There is darkness at the bowels and light at the orifices. Since the bowels and viscera are hidden in the body, they are in darkness. How is it one knows external things? Because there are apertures, so there is light. Now Ananda isn’t referring to them as eyes in his analogy, but as apertures. Ananda is really smart. He’s decidedly intelligent.

Sutra:

”Now, as I face the Buddha and open my eyes, I see light: that is to see outside. When I close my eyes and see darkness, that is to see within. How does that principle sound?.

Commentary:

Ananda is more intelligent than we are. We couldn’t think of so many ways to answer. How many methods has he come up with already? He has one opinion after another. Whatever the Buddha asks, he has an answer for it. He’s always got something to say; he’s full of theories and arguments and thoughts and considerations. He was, after all, foremost among the disciples in learning. Where there is no principle, he can expound a principle. He would have made a first-rate lawyer. Now, as I face the Buddha and open my eyes, I see light: that is to see outside. When I close my eyes and see darkness, that is to see within. When I see light, it is seeing outside; when I see darkness, it is seeing inside. How does that principle sound? What do you say to that?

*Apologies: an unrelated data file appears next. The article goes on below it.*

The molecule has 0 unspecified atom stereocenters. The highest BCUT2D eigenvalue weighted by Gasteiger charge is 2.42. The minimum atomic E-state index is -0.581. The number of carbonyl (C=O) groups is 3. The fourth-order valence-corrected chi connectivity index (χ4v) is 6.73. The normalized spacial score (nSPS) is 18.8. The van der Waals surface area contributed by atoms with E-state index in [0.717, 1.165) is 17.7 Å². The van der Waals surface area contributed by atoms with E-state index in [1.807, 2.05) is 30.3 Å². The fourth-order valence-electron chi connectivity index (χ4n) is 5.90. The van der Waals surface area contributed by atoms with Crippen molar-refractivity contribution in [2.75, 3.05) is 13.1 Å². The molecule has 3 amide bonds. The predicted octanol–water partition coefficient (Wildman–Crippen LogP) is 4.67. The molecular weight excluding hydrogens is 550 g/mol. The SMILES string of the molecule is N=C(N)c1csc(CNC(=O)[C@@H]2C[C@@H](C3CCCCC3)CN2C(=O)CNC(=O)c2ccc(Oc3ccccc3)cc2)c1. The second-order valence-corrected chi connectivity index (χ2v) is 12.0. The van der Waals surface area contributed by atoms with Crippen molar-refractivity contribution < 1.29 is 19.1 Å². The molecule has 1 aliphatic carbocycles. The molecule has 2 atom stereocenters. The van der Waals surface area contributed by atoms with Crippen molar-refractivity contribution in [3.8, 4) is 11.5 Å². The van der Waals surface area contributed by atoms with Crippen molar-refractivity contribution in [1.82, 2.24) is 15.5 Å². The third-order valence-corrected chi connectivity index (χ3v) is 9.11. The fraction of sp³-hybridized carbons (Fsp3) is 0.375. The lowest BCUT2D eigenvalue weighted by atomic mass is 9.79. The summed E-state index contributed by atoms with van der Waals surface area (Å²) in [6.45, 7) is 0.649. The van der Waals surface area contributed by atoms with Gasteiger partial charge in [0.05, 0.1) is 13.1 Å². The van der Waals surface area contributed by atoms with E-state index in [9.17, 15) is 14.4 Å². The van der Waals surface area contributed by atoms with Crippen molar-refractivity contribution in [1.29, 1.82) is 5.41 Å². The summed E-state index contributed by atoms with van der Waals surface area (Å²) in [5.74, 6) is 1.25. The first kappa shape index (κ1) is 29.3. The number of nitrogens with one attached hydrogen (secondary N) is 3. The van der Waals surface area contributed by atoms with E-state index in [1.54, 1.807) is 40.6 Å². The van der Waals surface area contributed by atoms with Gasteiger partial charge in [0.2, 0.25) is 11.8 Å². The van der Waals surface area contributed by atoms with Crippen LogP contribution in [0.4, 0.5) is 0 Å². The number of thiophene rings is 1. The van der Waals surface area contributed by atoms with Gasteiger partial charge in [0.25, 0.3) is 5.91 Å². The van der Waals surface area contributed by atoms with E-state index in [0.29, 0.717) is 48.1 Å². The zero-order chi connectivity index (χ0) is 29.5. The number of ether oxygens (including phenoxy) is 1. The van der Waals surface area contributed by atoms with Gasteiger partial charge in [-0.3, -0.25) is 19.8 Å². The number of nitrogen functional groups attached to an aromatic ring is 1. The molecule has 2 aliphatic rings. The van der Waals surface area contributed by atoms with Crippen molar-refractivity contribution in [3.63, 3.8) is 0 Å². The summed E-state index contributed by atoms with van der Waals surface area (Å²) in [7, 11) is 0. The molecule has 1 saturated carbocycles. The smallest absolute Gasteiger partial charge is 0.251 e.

O2 The Tathagata uses the fact that seeing inside is not possible as his refutation.
P1 His refutation: that which is seen is not inside.


Sutra:

The Buddha said to Ananda, “When you close your eyes and see darkness, does the darkness you experience lie before your eyes? If it does lie before your eyes, then the darkness is in front of your eyes. How can that be said to be ‘within’?

Commentary:

Instead of telling Ananda whether his latest proposition is right or wrong, the Buddha asks Ananda another question. The Buddha said to Ananda, “When you close your eyes and see darkness. You say that when you close your eyes you see darkness, and that that is to see within. But does the darkness you experience lie before your eyes? Speak up. Tell me. If it does lie before your eyes, then the darkness is in front of your eyes. How can that be said to be ‘within’? How can you say that to see darkness is to see inside?”

Sutra:

”If it were within, then when you are in a dark room without the light of sun, moon, or lamps, the darkness in the room would constitute your ‘warmers’ and viscera. If it is not before you, how can it be seen?